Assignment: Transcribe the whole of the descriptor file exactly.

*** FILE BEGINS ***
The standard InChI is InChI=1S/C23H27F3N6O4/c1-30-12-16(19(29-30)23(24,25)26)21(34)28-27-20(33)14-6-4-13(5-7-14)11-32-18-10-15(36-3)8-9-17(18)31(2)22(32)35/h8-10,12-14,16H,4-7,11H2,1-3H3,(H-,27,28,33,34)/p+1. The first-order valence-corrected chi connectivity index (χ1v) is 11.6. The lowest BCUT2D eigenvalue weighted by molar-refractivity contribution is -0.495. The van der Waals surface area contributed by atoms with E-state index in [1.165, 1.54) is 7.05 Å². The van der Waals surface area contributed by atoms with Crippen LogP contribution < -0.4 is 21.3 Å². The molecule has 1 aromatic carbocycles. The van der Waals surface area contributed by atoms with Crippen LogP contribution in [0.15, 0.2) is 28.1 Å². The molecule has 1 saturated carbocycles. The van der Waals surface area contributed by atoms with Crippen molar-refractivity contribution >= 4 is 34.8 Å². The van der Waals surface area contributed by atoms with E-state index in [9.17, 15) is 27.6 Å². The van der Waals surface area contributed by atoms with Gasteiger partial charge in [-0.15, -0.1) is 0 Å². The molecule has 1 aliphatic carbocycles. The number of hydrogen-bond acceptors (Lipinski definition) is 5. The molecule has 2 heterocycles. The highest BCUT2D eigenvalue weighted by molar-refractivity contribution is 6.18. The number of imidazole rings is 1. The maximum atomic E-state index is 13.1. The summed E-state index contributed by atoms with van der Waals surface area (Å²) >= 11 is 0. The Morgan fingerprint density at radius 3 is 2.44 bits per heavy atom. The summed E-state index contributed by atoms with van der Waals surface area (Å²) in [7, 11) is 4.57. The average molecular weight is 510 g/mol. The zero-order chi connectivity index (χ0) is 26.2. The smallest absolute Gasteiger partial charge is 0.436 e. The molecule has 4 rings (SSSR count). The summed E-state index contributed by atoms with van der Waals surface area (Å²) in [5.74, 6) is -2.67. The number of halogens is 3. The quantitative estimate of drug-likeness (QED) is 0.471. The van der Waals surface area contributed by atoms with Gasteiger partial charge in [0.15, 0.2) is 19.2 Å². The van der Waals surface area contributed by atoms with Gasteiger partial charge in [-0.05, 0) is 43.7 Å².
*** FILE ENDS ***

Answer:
The standard InChI is InChI=1S/C23H27F3N6O4/c1-30-12-16(19(29-30)23(24,25)26)21(34)28-27-20(33)14-6-4-13(5-7-14)11-32-18-10-15(36-3)8-9-17(18)31(2)22(32)35/h8-10,12-14,16H,4-7,11H2,1-3H3,(H-,27,28,33,34)/p+1. The first-order valence-corrected chi connectivity index (χ1v) is 11.6. The lowest BCUT2D eigenvalue weighted by molar-refractivity contribution is -0.495. The van der Waals surface area contributed by atoms with E-state index in [1.165, 1.54) is 7.05 Å². The van der Waals surface area contributed by atoms with Crippen LogP contribution < -0.4 is 21.3 Å². The molecule has 1 aromatic carbocycles. The van der Waals surface area contributed by atoms with Crippen LogP contribution in [0.15, 0.2) is 28.1 Å². The molecule has 1 saturated carbocycles. The van der Waals surface area contributed by atoms with Crippen molar-refractivity contribution >= 4 is 34.8 Å². The van der Waals surface area contributed by atoms with E-state index in [9.17, 15) is 27.6 Å². The van der Waals surface area contributed by atoms with Gasteiger partial charge in [-0.15, -0.1) is 0 Å². The molecule has 1 aliphatic carbocycles. The number of hydrogen-bond acceptors (Lipinski definition) is 5. The molecule has 2 heterocycles. The highest BCUT2D eigenvalue weighted by molar-refractivity contribution is 6.18. The number of imidazole rings is 1. The maximum atomic E-state index is 13.1. The summed E-state index contributed by atoms with van der Waals surface area (Å²) >= 11 is 0. The Morgan fingerprint density at radius 3 is 2.44 bits per heavy atom. The summed E-state index contributed by atoms with van der Waals surface area (Å²) in [7, 11) is 4.57. The average molecular weight is 510 g/mol. The zero-order chi connectivity index (χ0) is 26.2. The smallest absolute Gasteiger partial charge is 0.436 e. The molecule has 4 rings (SSSR count). The summed E-state index contributed by atoms with van der Waals surface area (Å²) in [5.74, 6) is -2.67. The number of halogens is 3. The quantitative estimate of drug-likeness (QED) is 0.471. The van der Waals surface area contributed by atoms with Gasteiger partial charge in [0.15, 0.2) is 19.2 Å². The van der Waals surface area contributed by atoms with Gasteiger partial charge in [-0.05, 0) is 43.7 Å².